It’s at this point that I have to own up to having big boobs. It’s not something you can easily hide; in fact I hardly have to ‘own up’ to it at all as it’s fairly obvious. Sometimes other women can be a bit envious of them and I can see how our culture could make you think like you’re missing out. But bear in mind that I once knelt down to feed my toddler and my boobs hit my knees, catapulting me backwards by several feet and nearly performing a mid-air flip. At their largest, I googled my bra size to see if I could find any inspiration from ladies in a similar predicament. I found out that Jordan, the glamour model, had decided hers were too much to cope with at that size and had had them reduced. That’s right, Jordan had found them a bit too much. Also, another lady had had a car accident which she’d survived because her breasts had acted like airbags and saved her from injury. Great. Very inspiring.
I also read that there had been a study done in 2007 by the Portsmouth University Research Group into Breast Health that measured the amount of movement boobs do whilst women are walking ‘briskly’. THEY MOVE BY 9CM, LADIES!! If you’re young that’s mainly up and down. If you’re slightly older, it can be more and, if they’re bigger, that increases by up to 16cm – in a figure of 8. And they move independently! No wonder they can be mesmerising, it’s like they’re semi-sentient beings living their own little lives on the front of your body. Moreover, when you introduce exercise, they move more: 21cm! Your boobs travel almost as much as you do on a short jog. So spare a thought for those of us ‘blessed’ with more than a handful. We’re not trying to stop the traffic on purpose, it’s just a really crap side effect of getting fit.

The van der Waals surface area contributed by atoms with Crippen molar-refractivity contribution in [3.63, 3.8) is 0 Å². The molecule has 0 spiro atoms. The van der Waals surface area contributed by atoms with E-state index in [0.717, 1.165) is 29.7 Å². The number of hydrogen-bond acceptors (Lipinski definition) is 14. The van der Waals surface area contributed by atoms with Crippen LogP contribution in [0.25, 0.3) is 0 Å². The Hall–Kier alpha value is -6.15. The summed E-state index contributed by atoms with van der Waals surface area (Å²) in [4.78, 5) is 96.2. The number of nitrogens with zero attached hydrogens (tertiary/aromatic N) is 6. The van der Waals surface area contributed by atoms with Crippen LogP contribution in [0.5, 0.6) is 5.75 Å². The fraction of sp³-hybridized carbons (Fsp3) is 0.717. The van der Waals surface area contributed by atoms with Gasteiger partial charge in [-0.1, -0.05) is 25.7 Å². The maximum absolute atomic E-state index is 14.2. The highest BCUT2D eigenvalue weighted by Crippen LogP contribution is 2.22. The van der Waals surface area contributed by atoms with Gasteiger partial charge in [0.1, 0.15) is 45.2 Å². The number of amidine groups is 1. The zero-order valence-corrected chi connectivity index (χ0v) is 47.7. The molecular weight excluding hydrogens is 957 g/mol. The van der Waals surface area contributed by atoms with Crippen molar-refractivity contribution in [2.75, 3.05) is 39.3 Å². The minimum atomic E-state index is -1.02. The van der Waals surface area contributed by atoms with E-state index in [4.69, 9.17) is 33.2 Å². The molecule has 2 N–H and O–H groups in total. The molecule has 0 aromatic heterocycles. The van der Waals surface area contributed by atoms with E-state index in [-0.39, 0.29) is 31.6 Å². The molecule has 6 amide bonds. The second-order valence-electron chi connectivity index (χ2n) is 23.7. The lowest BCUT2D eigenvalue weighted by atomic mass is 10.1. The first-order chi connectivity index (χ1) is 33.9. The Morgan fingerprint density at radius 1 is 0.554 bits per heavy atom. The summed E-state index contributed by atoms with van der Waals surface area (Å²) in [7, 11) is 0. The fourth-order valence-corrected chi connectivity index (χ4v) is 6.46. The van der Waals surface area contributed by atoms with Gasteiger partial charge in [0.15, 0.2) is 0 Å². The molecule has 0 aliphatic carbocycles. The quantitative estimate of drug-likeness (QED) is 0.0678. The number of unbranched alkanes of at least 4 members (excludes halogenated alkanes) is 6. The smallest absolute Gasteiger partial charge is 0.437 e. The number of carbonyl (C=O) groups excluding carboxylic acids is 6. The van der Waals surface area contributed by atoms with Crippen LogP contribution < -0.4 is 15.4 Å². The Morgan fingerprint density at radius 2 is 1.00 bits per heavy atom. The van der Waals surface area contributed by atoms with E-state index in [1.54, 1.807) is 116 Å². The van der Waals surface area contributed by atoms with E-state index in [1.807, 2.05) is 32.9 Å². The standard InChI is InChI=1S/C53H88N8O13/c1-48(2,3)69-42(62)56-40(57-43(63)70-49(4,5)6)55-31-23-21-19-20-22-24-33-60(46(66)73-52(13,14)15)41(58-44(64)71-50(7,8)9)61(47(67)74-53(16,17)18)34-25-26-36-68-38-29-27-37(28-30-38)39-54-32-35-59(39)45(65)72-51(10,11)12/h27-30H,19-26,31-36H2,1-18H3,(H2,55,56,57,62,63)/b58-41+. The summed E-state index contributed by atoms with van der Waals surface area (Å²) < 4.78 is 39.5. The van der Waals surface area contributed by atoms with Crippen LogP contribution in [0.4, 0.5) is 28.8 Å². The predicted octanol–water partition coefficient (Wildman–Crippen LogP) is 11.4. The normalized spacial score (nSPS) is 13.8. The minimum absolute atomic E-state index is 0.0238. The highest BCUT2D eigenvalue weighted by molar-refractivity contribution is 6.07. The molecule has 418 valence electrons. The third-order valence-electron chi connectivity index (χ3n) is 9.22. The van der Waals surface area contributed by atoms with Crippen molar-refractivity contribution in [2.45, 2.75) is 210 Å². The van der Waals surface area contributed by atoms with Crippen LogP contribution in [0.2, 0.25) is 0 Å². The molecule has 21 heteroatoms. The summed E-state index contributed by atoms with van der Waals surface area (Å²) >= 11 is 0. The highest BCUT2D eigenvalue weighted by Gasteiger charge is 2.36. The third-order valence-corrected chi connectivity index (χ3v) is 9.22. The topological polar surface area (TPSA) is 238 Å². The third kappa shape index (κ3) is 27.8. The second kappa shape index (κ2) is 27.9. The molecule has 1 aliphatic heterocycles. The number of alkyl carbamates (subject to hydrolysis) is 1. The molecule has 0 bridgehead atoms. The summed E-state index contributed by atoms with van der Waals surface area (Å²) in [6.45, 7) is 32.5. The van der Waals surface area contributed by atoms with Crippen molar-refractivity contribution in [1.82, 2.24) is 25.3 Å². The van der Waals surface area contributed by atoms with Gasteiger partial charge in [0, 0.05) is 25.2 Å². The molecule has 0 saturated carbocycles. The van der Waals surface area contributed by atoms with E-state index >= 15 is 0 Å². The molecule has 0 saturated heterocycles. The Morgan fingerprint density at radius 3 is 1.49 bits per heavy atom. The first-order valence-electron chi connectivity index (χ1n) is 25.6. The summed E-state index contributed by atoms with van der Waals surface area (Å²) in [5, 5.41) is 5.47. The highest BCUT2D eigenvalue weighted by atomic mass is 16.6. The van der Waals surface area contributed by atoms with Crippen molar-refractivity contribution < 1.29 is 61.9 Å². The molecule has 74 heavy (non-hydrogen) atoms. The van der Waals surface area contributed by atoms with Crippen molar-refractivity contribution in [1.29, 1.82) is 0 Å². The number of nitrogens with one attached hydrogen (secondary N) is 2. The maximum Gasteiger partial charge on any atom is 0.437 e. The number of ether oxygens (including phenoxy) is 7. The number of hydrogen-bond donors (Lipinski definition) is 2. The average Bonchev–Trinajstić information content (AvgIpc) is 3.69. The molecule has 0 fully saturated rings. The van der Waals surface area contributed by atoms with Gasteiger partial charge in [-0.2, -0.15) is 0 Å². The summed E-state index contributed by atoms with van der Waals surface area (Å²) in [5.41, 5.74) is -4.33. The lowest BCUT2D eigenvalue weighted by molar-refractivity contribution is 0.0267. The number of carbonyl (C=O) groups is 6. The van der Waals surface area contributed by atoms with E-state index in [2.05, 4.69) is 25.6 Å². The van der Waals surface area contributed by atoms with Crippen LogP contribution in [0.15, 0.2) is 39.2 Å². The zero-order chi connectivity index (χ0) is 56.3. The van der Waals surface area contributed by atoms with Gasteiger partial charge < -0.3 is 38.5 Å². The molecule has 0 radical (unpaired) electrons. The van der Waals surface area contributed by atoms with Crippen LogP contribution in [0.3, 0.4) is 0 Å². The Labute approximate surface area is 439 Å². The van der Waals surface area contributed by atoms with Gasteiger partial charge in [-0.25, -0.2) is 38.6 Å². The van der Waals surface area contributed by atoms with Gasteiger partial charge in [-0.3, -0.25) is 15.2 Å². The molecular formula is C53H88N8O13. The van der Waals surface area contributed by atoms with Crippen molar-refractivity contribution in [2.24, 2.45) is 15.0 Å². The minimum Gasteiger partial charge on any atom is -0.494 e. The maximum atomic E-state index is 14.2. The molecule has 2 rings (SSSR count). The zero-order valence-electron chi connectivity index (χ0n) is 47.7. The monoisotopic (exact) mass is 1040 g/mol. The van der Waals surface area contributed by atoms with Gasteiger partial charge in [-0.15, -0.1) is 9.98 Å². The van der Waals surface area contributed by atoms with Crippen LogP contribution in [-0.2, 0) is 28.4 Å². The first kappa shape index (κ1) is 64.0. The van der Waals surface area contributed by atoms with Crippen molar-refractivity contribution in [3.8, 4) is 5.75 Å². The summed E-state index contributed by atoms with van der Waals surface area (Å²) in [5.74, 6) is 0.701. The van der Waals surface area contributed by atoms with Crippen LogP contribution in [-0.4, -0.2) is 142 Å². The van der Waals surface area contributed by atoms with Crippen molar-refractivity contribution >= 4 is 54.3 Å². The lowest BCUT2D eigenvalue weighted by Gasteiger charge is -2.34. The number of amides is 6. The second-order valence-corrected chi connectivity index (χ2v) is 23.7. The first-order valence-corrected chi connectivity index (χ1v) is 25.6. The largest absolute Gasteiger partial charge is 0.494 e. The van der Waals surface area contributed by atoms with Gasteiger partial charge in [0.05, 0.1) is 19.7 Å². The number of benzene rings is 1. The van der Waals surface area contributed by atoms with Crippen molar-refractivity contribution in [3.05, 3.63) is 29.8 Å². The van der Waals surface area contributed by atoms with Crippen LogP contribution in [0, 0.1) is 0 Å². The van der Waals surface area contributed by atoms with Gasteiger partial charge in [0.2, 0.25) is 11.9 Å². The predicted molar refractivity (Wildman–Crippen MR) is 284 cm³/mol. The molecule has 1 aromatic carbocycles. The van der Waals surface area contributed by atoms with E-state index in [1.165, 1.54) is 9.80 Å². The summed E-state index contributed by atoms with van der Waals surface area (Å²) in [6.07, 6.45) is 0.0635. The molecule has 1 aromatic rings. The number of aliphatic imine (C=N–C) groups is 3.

I have a couple of robo-bras that do their best (heavy-chested sisters, hit me up for the details) but it’s a bit like trying to restrain two lively piglets racing about in a field, frankly. So instructions like “Keep the weight bar as close to your chest as possible whilst snatching and lifting” mean almost certain bruising and inadvertently adding extra weight to the bar. Still, it’s better than Zumba where outlying parts of me have barely finished rotating one way before they need to go back in the other direction. A-rhythmically.
I’m also quite tall. This is a physical attribute of which I’ve always been quite proud. I can reach high shelves in supermarkets and am quite pleased at being able to look eye to eye with most men. However, it can also encourage people to think that I am stronger than I really am. Most of the time I’m happy to trade on that assumption but sometimes it catches me out. Certainly the gym instructor thought that I could manage more than the tiny little sliver of metal on each end of the bar and came over to load me up.
“You can take more than that! Try 5kg instead of 1!”
No! No, I can’t take it. My body creaking with the pressure of trying to please the instructor, the groans complementing the general creepy air of my outfit, I grinned/grimaced and hoisted up the 10kg into the air. It had to come back down sometime and it wouldn’t be going back up again, my arms told me. Still, foolish pride mixed with innate stubbornness meant that there was no way I’d be asking the instructor to take the weights back off and, against the laws of gravity, I managed to repeat the movement.
“Now, time for squats!”
45 minutes later and I could feel the aches and pains blooming. I could only imagine how incapacitated I would be the day after. Sure enough, I seized up like a rusty car door and staggered my way in and out of the school playground to pick up the kids. No, I haven’t injured my back. No, I’ve not sprained something important. I’ve just ‘done some exercise’. And I’m going to have to do it again to get better at it if I’m going to be all lithe and gazelle-like by this time next year.
Watch this space…
…And if anyone has any spare Voltarol, can you let me know?